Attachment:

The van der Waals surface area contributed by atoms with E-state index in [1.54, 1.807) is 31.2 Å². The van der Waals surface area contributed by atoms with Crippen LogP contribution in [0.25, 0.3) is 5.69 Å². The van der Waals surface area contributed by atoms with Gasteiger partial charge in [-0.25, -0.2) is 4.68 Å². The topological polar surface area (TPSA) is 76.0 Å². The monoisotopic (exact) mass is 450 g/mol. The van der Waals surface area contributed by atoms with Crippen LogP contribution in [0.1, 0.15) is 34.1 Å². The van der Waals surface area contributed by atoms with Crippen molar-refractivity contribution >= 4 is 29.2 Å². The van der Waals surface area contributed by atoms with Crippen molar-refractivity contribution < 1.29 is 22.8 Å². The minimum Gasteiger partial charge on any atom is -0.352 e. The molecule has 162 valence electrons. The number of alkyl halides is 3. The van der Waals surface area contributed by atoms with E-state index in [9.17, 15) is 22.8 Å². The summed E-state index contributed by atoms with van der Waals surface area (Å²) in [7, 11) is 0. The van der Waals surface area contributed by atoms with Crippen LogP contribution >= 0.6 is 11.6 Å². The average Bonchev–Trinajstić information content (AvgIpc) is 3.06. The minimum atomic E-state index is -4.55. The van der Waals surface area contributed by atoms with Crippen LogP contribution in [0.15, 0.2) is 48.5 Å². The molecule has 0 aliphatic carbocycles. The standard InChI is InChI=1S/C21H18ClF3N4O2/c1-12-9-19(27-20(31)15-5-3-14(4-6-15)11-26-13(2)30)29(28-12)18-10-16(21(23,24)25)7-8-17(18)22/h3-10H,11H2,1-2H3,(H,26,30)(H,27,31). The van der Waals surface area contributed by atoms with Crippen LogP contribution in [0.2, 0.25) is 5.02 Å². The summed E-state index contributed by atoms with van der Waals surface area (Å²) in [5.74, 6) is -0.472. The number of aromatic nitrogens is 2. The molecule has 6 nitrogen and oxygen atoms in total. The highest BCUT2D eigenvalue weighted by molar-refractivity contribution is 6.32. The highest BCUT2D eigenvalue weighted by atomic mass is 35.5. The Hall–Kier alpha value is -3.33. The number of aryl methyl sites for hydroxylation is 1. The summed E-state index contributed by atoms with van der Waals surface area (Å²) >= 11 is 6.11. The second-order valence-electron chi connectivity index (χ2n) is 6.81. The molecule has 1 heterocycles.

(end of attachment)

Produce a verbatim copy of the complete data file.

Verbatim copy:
The van der Waals surface area contributed by atoms with E-state index in [1.54, 1.807) is 31.2 Å². The van der Waals surface area contributed by atoms with Crippen LogP contribution in [0.25, 0.3) is 5.69 Å². The van der Waals surface area contributed by atoms with Gasteiger partial charge in [-0.25, -0.2) is 4.68 Å². The topological polar surface area (TPSA) is 76.0 Å². The monoisotopic (exact) mass is 450 g/mol. The van der Waals surface area contributed by atoms with Crippen LogP contribution in [0.1, 0.15) is 34.1 Å². The van der Waals surface area contributed by atoms with Crippen molar-refractivity contribution >= 4 is 29.2 Å². The van der Waals surface area contributed by atoms with Crippen molar-refractivity contribution < 1.29 is 22.8 Å². The minimum Gasteiger partial charge on any atom is -0.352 e. The molecule has 162 valence electrons. The number of alkyl halides is 3. The van der Waals surface area contributed by atoms with E-state index in [9.17, 15) is 22.8 Å². The summed E-state index contributed by atoms with van der Waals surface area (Å²) in [7, 11) is 0. The van der Waals surface area contributed by atoms with Crippen LogP contribution >= 0.6 is 11.6 Å². The average Bonchev–Trinajstić information content (AvgIpc) is 3.06. The minimum atomic E-state index is -4.55. The van der Waals surface area contributed by atoms with Crippen LogP contribution in [0.15, 0.2) is 48.5 Å². The molecule has 0 aliphatic carbocycles. The standard InChI is InChI=1S/C21H18ClF3N4O2/c1-12-9-19(27-20(31)15-5-3-14(4-6-15)11-26-13(2)30)29(28-12)18-10-16(21(23,24)25)7-8-17(18)22/h3-10H,11H2,1-2H3,(H,26,30)(H,27,31). The van der Waals surface area contributed by atoms with Crippen LogP contribution in [0.2, 0.25) is 5.02 Å². The summed E-state index contributed by atoms with van der Waals surface area (Å²) in [5.74, 6) is -0.472. The number of aromatic nitrogens is 2. The molecule has 6 nitrogen and oxygen atoms in total. The highest BCUT2D eigenvalue weighted by molar-refractivity contribution is 6.32. The highest BCUT2D eigenvalue weighted by atomic mass is 35.5. The Hall–Kier alpha value is -3.33. The number of aryl methyl sites for hydroxylation is 1. The summed E-state index contributed by atoms with van der Waals surface area (Å²) >= 11 is 6.11. The second-order valence-electron chi connectivity index (χ2n) is 6.81. The molecule has 1 heterocycles.